Ditch the kit lens!

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When I say “kit lens” I mean the 18-55mm lens that comes with the camera.

I have a good reason for saying this, so bear with me.

If you read my previous posts or watched my videos, you know I preach, “Equipment doesn’t make you a better photographer”.
But I do believe having the RIGHT equipment specific to your needs can help you.

If you’re mainly taking pictures where there’s plenty of light, then the kit lens is fine. Keep using it.

If you’re mainly taking pictures indoors in low light and are struggling, please read on.

Here are my main issues with the 18-55mm kit lens:

a) aperture f/3.5-f/5.6 is not ideal for most low light conditions

b) variable aperture makes it even more challenging

Let me explain.

f/3.5-f/5.6 is not ideal in low light

Lenses with wide apertures like f/1.2, f/1.4, f/1.8, f/2.0 or f/2.8 means it brings in more light to the lens allowing you to photograph at a faster shutter speed to avoid getting shaky photos.

When I first bought my camera, I bought a Canon 28-135mm IS lens along with the 18-55mm kit lens.  Two lenses with f/3.5-f/5.6. In hind sight, bad idea.

At the time, like most new parents with a new baby, I mainly shot indoors in my home because I wanted photos of my new baby girl. As I began learning and exploring beyond Automatic Mode on my camera, I soon learned having a wider aperture value is what gives the blurry background look (bokeh) and helps in low light situations by bringing in more light.

Shooting at aperture f/3.5-f/5.6 indoors, I was often getting photos with a blurry subject. When I zoomed in to take a shot of my daughter, the lens was giving me f/5.6 and the images were not as crisp because the camera would slow down the shutter speed to give a properly exposed image. And the IS(Image Stabilizer) didn’t really compensate much for not having a wider aperture.

I ended up selling the 28-135mm IS lens and got a 50mm 1.8.

Variable Aperture

The 18-55mm and 28-135mm lenses both have aperture values that go from f/3.5-5.6.

When you zoom out all the way at 18mm or 28mm, the aperture opens as wide as f/3.5. But as you zoom in, the aperture changes to f/4.0, and when zoomed in all the way, f/5.6

For example, you might be in a situation where you’re getting well exposed images at 18mm, f/3.5, 1/125. Then under the same lighting condition you decide to zoom in all the way to 55mm for a close up. The lens is not capable of staying at aperture f/3.5, so it automatically changes to f/5.6. In order to compensate for the change in aperture, the shutter speed will change to 1/50. Chances are, the images taken at shutter speed 1/50 won’t be as crisp as you’d like.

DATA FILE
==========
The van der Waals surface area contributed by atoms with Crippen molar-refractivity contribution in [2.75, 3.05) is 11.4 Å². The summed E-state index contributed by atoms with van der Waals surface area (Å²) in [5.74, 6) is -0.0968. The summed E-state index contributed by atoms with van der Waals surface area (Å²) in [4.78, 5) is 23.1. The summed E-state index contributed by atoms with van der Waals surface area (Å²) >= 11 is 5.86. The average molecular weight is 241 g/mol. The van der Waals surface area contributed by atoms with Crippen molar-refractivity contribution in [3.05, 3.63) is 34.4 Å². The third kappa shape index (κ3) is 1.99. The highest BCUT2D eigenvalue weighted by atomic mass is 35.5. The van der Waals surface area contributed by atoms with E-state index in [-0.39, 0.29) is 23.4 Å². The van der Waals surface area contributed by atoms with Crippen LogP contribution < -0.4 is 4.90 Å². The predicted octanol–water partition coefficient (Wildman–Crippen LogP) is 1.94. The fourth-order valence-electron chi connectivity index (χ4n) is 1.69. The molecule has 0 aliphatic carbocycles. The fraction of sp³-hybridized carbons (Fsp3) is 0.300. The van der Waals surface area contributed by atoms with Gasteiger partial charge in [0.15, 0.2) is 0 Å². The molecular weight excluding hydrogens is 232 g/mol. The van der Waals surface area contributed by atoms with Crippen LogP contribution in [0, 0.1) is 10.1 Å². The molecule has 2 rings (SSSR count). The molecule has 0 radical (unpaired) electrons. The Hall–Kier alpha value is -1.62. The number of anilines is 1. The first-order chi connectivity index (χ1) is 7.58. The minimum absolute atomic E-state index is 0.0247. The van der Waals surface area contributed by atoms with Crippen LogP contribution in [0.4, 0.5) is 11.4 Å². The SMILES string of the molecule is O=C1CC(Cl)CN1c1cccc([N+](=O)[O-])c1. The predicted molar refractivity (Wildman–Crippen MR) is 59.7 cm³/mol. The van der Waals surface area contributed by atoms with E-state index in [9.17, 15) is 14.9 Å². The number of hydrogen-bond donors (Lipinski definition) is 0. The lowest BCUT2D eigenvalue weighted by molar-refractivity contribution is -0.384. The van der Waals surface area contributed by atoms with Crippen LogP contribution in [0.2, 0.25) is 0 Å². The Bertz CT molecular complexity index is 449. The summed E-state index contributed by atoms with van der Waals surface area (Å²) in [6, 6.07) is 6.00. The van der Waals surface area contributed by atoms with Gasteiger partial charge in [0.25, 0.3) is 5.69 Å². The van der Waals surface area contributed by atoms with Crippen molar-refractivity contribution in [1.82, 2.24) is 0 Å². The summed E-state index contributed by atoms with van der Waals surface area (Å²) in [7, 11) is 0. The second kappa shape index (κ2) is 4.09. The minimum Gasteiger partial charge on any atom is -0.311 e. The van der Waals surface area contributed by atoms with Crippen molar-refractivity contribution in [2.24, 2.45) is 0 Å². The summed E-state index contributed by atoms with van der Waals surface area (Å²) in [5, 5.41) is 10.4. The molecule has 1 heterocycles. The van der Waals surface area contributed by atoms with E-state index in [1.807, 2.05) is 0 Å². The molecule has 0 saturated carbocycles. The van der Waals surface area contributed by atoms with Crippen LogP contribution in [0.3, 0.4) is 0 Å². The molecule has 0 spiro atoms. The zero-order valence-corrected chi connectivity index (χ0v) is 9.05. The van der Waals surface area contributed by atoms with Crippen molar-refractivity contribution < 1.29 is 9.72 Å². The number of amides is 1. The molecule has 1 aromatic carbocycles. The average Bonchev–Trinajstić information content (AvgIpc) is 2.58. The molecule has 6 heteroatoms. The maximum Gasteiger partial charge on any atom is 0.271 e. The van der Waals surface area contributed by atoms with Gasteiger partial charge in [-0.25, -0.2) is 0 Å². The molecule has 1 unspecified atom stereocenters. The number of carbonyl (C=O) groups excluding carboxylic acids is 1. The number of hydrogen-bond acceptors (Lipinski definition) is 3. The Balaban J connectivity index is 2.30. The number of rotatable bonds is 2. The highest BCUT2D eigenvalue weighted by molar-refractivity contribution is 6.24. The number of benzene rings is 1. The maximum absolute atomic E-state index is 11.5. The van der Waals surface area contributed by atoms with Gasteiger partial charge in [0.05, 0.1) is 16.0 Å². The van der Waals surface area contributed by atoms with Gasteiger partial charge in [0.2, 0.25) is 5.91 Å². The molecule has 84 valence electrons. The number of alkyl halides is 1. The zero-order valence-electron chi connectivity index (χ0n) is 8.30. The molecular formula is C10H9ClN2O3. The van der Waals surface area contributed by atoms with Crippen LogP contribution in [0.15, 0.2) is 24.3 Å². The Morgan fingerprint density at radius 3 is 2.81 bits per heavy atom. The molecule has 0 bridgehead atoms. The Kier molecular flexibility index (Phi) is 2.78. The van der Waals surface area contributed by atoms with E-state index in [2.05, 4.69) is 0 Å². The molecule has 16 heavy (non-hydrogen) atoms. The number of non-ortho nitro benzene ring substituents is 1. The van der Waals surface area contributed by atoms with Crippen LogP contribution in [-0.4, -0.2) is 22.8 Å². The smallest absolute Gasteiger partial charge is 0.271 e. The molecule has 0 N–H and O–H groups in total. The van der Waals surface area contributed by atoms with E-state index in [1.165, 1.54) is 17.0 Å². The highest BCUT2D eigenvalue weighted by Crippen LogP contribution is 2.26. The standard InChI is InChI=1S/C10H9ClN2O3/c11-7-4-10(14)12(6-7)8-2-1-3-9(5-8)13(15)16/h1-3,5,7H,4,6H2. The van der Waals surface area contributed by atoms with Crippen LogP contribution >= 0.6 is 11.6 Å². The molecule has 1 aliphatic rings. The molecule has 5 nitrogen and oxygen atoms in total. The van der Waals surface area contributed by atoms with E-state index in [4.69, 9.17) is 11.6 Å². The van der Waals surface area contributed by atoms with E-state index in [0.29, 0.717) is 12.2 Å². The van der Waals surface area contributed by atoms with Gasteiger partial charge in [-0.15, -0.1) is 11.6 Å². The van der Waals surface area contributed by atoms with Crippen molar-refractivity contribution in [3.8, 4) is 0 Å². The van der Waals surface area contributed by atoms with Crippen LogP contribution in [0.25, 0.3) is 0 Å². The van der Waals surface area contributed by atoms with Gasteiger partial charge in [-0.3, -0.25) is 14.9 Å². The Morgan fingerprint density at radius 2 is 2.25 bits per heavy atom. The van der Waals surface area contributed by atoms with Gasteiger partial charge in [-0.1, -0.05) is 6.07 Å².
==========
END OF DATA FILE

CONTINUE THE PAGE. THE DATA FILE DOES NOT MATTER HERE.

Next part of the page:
That stinks!

I think it’s easier to learn photography when you’re able to lock into a single aperture value, instead of dealing with an aperture value that changes every time you zoom in or out.

Let say you’re in a same scenario as the above example. If you want a close up, you can take a couple of steps forward and still get the shot at f/3.5, 1/125.

I want to help you get the kind of photos you want to better capture your life.
I don’t want a lens limiting you from getting the photos you want.

Unfortunately, most zoom lenses that lock into a single aperture are more expensive.

That’s why I recommend the 50mm 1.8 or the 35mm lenses.

Yes, they don’t have the capability to zoom, but you can always zoom in and out by moving back and forth.

I’d rather have a lens with a wide aperture that allows me to take photos even in low light.

What about you? Do you have the kit lens? What’s your experience with it? What do you like or dislike about it?

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2 Responses to Ditch the kit lens!

  1. Jean-Pierre 01/27/2012 at 4:55 pm #

    I have to slightly disagree with you. While I love prime lenses, your one wrong idea is that aperture is everything. My t3i kit lens has 3 stops of image stabilization. So for indoor food photography, still life basically, the smaller aperture and longer shutter speed is more attractive than a super shallow depth of field. The kit lens goes to a much wider field of view on a crop sensor camera than the 35 or 50mm primes. I think it is a pretty diverse lens and much sharper than lenses of a few years back.

    Are there better options? Sure, but for just $100 in a kit, I’ve gotten some super sharp photos. And the macro is pretty good too. Not to mention the IS helps with video. I don’t know… I am super glad I got it and I also like my 35 (and vintage lenses via adapter). And for portraits, a little softness might be more flattering.

    Thanks for the articles, hope I made sense.

    • Peter Bang 01/27/2012 at 8:36 pm #

      Hi Jean-Pierre! It makes sense and thanks for bringing that up. I hope the readers read your comment too and get a better idea of what the kit lens is about, and decide for themselves.

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